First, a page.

25. Mekonnen T, Misra M, Mohanty AK (2016) Fermented soymeals and their reactive blends with poly (butylene adipate-co-terephthalate) in engineering biodegradable cast films for sustainable packaging. ACS Sustain Chem Eng 4:782–793CrossRefGoogle Scholar
  26. Mittal N, Jansson R, Widhe M et al (2017) Ultrastrong and bioactive nanostructured bio-based composites. ACS Nano 11:5148–5159CrossRefPubMedGoogle Scholar
  27. Monteiro SN, Lopes FPD, Barbosa AP et al (2011) Natural lignocellulosic fibers as engineering materials—an overview. Metall Mater Trans A 42:2963CrossRefGoogle Scholar
  28. Muneer F (2013) Evaluation of the sustainability of hemp fiber reinforced wheat gluten plasticsGoogle Scholar
  29. Nan N, De-Vallance D (2014) Bio-based carbon/polyvinyl alcohol composite materials. In: Poster present. 2014 Bioelectron. Biosensing International Symposium. Morgantown, WV, April. p 28Google Scholar
  30. Pandey R, Patel S, Pandit P, Nachimuthu S, Jose S (2018) Colouration of textiles using roasted peanut skin-an agro processing residue. J Clean Prod 172:1319–1326CrossRefGoogle Scholar
  31. Petersen K, Nielsen PV (2000) Potential biologically based food packaging: a Danish study. Food Biopack Conference Copenhagen (Denmark), 27–29 Aug 2000Google Scholar
  32. Petersen K, Nielsen PV, Bertelsen G et al (1999) Potential of biobased materials for food packaging. Trends Food Sci Technol 10:52–68CrossRefGoogle Scholar
  33. Petersen K, Nielsen PV, Olsen MB (2001) Physical and mechanical properties of biobased materials starch, polylactate and polyhydroxybutyrate. Starch-Stärke 53:356–361CrossRefGoogle Scholar
  34. Raafat D, Sahl H (2009) Chitosan and its antimicrobial potential–a critical literature survey. Microb Biotechnol 2:186–201CrossRefPubMedPubMedCentralGoogle Scholar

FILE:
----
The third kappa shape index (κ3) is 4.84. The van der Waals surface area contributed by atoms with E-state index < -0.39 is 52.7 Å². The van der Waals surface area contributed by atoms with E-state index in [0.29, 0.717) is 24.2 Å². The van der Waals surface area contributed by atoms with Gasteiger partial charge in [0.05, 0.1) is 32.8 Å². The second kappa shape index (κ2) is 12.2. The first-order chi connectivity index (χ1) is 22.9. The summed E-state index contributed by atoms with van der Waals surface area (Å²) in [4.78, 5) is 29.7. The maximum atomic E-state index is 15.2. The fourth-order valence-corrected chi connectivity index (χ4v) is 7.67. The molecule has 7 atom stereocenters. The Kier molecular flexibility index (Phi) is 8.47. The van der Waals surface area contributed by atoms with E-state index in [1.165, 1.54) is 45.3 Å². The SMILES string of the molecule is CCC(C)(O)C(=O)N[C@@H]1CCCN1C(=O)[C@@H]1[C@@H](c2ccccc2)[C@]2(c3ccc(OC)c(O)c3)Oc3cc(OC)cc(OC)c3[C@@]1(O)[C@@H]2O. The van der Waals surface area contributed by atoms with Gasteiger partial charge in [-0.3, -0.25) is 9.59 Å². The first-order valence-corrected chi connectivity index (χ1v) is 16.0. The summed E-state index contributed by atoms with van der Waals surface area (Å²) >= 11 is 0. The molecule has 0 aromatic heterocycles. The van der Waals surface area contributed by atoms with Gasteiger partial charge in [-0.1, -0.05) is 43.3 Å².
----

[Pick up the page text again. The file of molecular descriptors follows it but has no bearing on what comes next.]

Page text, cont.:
35. Razzaq HAA, Pezzuto M, Santagata G et al (2016) Barley β-glucan-protein based bioplastic film with enhanced physicochemical properties for packaging. Food Hydrocoll 58:276–283CrossRefGoogle Scholar
  36. Sanyang ML, Sapuan SM, Jawaid M et al (2016) Recent developments in sugar palm (Arenga pinnata) based biocomposites and their potential industrial applications: a review. Renew Sust Energ Rev 54:533–549CrossRefGoogle Scholar
  37. Souza AC, Benze R, Ferrão ES et al (2012) Cassava starch biodegradable films: influence of glycerol and clay nanoparticles content on tensile and barrier properties and glass transition temperature. LWT Food Sci Technol 46:110–117CrossRefGoogle Scholar
  38. Storz H, Vorlop K-D (2013) Bio-based plastics: status, challenges and trends. Appl Agric For Res 63:321–332Google Scholar
  39. Su J-F, Huang Z, Zhao Y-H et al (2010) Moisture sorption and water vapor permeability of soy protein isolate/poly (vinyl alcohol)/glycerol blend films. Ind Crop Prod 31:266–276CrossRefGoogle Scholar
  40. Sullins T, Pillay S, Komus A, Ning H (2017) Hemp fiber reinforced polypropylene composites: the effects of material treatments. Compos Part B Eng 114:15–22CrossRefGoogle Scholar
  41. Takasaki M, Ito H, Kikutani T (2003) Development of stereocomplex crystal of polylactide in high-speed melt spinning and subsequent drawing and annealing processes. J Macromol Sci Part B 42:403–420CrossRefGoogle Scholar